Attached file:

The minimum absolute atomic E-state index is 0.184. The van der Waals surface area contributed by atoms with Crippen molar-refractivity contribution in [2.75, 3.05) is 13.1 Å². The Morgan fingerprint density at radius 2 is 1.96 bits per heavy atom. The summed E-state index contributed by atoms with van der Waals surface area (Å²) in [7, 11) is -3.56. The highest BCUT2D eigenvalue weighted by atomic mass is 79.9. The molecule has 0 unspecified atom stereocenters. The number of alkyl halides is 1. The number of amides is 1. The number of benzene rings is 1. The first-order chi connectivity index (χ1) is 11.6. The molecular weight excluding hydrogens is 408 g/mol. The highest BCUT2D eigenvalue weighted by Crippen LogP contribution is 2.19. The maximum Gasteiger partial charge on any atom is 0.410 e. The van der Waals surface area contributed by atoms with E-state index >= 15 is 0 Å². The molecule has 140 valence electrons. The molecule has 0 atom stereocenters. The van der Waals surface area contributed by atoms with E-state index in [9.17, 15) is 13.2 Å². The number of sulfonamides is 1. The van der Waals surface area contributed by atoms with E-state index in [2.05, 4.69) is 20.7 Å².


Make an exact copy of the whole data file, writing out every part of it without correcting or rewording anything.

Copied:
The minimum absolute atomic E-state index is 0.184. The van der Waals surface area contributed by atoms with Crippen molar-refractivity contribution in [2.75, 3.05) is 13.1 Å². The Morgan fingerprint density at radius 2 is 1.96 bits per heavy atom. The summed E-state index contributed by atoms with van der Waals surface area (Å²) in [7, 11) is -3.56. The highest BCUT2D eigenvalue weighted by atomic mass is 79.9. The molecule has 0 unspecified atom stereocenters. The number of alkyl halides is 1. The number of amides is 1. The number of benzene rings is 1. The first-order chi connectivity index (χ1) is 11.6. The molecular weight excluding hydrogens is 408 g/mol. The highest BCUT2D eigenvalue weighted by Crippen LogP contribution is 2.19. The maximum Gasteiger partial charge on any atom is 0.410 e. The van der Waals surface area contributed by atoms with E-state index >= 15 is 0 Å². The molecule has 140 valence electrons. The molecule has 0 atom stereocenters. The van der Waals surface area contributed by atoms with E-state index in [9.17, 15) is 13.2 Å². The number of sulfonamides is 1. The van der Waals surface area contributed by atoms with E-state index in [2.05, 4.69) is 20.7 Å².